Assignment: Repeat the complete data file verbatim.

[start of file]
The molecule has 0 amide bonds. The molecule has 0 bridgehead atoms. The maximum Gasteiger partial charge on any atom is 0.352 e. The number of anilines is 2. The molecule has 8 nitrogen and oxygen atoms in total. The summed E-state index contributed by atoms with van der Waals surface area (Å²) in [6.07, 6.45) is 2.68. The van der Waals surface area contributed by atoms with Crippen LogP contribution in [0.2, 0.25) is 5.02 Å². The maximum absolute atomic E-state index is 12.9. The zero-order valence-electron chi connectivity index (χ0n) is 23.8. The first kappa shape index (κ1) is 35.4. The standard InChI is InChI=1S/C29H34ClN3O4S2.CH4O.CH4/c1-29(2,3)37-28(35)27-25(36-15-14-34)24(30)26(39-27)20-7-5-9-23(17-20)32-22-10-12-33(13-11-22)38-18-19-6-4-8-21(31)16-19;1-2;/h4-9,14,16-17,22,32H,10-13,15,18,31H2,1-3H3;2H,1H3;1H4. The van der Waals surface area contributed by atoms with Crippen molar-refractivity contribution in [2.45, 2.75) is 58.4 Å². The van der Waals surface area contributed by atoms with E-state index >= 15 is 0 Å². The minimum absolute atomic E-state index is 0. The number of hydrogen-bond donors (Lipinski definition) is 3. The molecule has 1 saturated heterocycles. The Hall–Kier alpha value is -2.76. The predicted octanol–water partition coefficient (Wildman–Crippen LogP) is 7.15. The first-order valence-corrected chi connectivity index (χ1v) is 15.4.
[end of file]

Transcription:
The molecule has 0 amide bonds. The molecule has 0 bridgehead atoms. The maximum Gasteiger partial charge on any atom is 0.352 e. The number of anilines is 2. The molecule has 8 nitrogen and oxygen atoms in total. The summed E-state index contributed by atoms with van der Waals surface area (Å²) in [6.07, 6.45) is 2.68. The van der Waals surface area contributed by atoms with Crippen LogP contribution in [0.2, 0.25) is 5.02 Å². The maximum absolute atomic E-state index is 12.9. The zero-order valence-electron chi connectivity index (χ0n) is 23.8. The first kappa shape index (κ1) is 35.4. The standard InChI is InChI=1S/C29H34ClN3O4S2.CH4O.CH4/c1-29(2,3)37-28(35)27-25(36-15-14-34)24(30)26(39-27)20-7-5-9-23(17-20)32-22-10-12-33(13-11-22)38-18-19-6-4-8-21(31)16-19;1-2;/h4-9,14,16-17,22,32H,10-13,15,18,31H2,1-3H3;2H,1H3;1H4. The van der Waals surface area contributed by atoms with Crippen molar-refractivity contribution in [2.45, 2.75) is 58.4 Å². The van der Waals surface area contributed by atoms with E-state index >= 15 is 0 Å². The minimum absolute atomic E-state index is 0. The number of hydrogen-bond donors (Lipinski definition) is 3. The molecule has 1 saturated heterocycles. The Hall–Kier alpha value is -2.76. The predicted octanol–water partition coefficient (Wildman–Crippen LogP) is 7.15. The first-order valence-corrected chi connectivity index (χ1v) is 15.4.